HBR | AI Will Change Health Care Jobs for the Better

Smart machines tend to elicit both awe and deep anxiety. This is especially true in health care, where people’s hopes and fears tend to get magnified quickly. Consider three issues that get a lot of attention: the use of medical records, the “human touch” in medical care, and the future of jobs in the industry. On balance, are people more glass half-full or half-empty? Our research points to an optimism that may surprise expert observers.

Consumers Want What Works

When it comes to privacy of medical data, of course people don’t want their records hacked by criminals. But consumers are ready to share their information when it’s in their clear interests to do so, and when it’s shared with the right people. More and more people are turning to wearable health devices, for example. According to a recent Accenture survey, 88% of consumers are willing to share the data from their “wearables” with either their doctor, a nurse, or other health care professionals. And 72% are fine with their health insurers having that information. (On the other hand, only 38% are willing to share that data with their employers.)

We see similar results when it comes to the human touch. Of course, in many situations, nothing can substitute for the human touch. But in many cases, convenience and efficiency trump personalized care. In our survey, two-thirds of respondents said they would use AI-based after-hours services, and 63% said they would use AI agents to help them navigate the health care system. In addition, more than half of those surveyed said they would be likely to use AI-based systems to diagnose their symptoms and to receive emergency advice. Overall, 75% of U.S. consumers surveyed said that AI technological advances (including mobile apps, wearable monitoring devices, and smart scales) were important to them to help them manage their health.

What About Jobs?

When it comes to the impact of smart machines on jobs, we see ample evidence to put hopes over fears. Take the question of potential worker displacement through automation. Accenture Research recently concluded a study of future workforce trends, including in health care, and the data point to significant growth for the industry, both in terms of jobs and revenues, as AI moves beyond rudimentary automation and enables greater collaboration between humans and machines. The data predict that, from 2018 to 2022, employment in health care will increase by 15% while revenues will surge by 49%.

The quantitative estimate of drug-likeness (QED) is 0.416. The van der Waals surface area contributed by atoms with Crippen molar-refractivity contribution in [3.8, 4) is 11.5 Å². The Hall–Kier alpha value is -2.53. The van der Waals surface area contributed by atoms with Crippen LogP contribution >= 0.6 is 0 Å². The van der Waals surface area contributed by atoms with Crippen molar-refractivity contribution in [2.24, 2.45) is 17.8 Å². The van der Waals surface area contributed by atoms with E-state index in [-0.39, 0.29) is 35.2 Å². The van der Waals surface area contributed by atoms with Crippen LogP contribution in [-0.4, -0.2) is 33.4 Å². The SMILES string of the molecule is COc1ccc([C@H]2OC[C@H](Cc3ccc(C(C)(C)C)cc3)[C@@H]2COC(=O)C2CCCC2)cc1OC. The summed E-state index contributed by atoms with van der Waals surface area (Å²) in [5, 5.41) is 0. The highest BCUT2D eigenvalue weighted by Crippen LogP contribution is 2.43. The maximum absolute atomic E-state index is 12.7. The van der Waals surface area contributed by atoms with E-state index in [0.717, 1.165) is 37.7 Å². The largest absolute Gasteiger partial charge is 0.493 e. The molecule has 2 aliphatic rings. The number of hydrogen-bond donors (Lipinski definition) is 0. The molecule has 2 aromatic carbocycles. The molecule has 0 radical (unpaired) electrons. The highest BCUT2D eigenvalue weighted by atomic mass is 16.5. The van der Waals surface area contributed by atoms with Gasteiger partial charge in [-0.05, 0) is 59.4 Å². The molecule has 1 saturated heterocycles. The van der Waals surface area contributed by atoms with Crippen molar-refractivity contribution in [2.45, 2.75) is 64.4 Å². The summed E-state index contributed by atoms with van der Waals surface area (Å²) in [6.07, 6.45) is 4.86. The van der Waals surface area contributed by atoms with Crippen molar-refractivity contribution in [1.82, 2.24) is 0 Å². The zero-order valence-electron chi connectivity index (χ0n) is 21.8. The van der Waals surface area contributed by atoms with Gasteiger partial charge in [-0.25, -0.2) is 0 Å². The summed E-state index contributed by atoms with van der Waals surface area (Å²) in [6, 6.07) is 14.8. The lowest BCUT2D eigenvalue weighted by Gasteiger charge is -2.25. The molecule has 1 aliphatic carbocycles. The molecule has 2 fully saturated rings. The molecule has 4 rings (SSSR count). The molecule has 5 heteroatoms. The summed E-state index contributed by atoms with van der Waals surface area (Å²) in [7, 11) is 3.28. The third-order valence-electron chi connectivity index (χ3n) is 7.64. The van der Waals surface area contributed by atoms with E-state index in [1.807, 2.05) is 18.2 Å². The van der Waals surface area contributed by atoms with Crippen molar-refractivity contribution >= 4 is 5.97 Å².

Much of that growth will come from three new ways in which smart machines will enable humans to improve performance.

The first is by amplifying people’s natural abilities, enhancing their insight and intuition through the use of powerful analytics and copious historical data. A Harvard-based team of pathologists, for example, recently developed an AI-based technique to identify breast cancer cells with greater precision. Using the new method, they were able to increase their accuracy from 96% to 99.5%. That might not sound like much of change, but with nearly 1.7 million new cases of breast cancer diagnosed globally each year, the improvement translates to 68,000 to 130,000 more women receiving accurate diagnoses.

The second way is by interacting with people through novel types of interfaces such as voice, emotion, or gesture recognition. In elder care, robots can help overburdened caregivers by reminding patients to take medication, lead them through physical and cognitive exercises, and provide them with companionship. Chatbots can help mental health professionals serve many more patients a day. Machine learning tools can help with the screening and treatment for autism. Philips has developed an AI-based tool, Illumeo, for radiologists. One of the tool’s features is that it displays contextual information about a patient alongside the images, so a radiologist doesn’t have to hunt for that information. It can also anticipate the radiologist’s needs. It might, for example, recognize the anatomy of the radiological images and automatically suggest the correct tool set such as one that can measure and analyze blood vessels. The software is also able to learn how a particular user prefers to look at the images — what’s known as a radiologist’s “hanging protocol.”

The third way that smart machines are helping humans is by embodying physical attributes that work to extend people’s capabilities beyond their natural limits. A good example of embodiment in the health care field is robot-assisted surgery: Instead of using a scalpel, the surgeon sits at a console and nudges a joystick that controls robotic arms. This AI-assisted technology has been a huge asset for certain types of surgeries that require incredible precision — for instance, when a doctor has to remove an overgrown retina membrane that’s only a hundredth of a millimeter thick. By eliminating human jitters and involuntary tremors, robot-assisted surgery can help significantly improve the success rate of such operations.

The above examples are just a few of the many that illustrate the power of human-machine collaborations in which each party does what it does best: people’s intuition, creativity, teamwork, and social skills combined with a machine’s precision, speed, scalability, and quantitative capabilities. Such collaborations are the future, enabling companies to reimagine their work processes, and this transformation is happening in one industry after another. That’s cause for considerable optimism.

Source: Harvard Business Review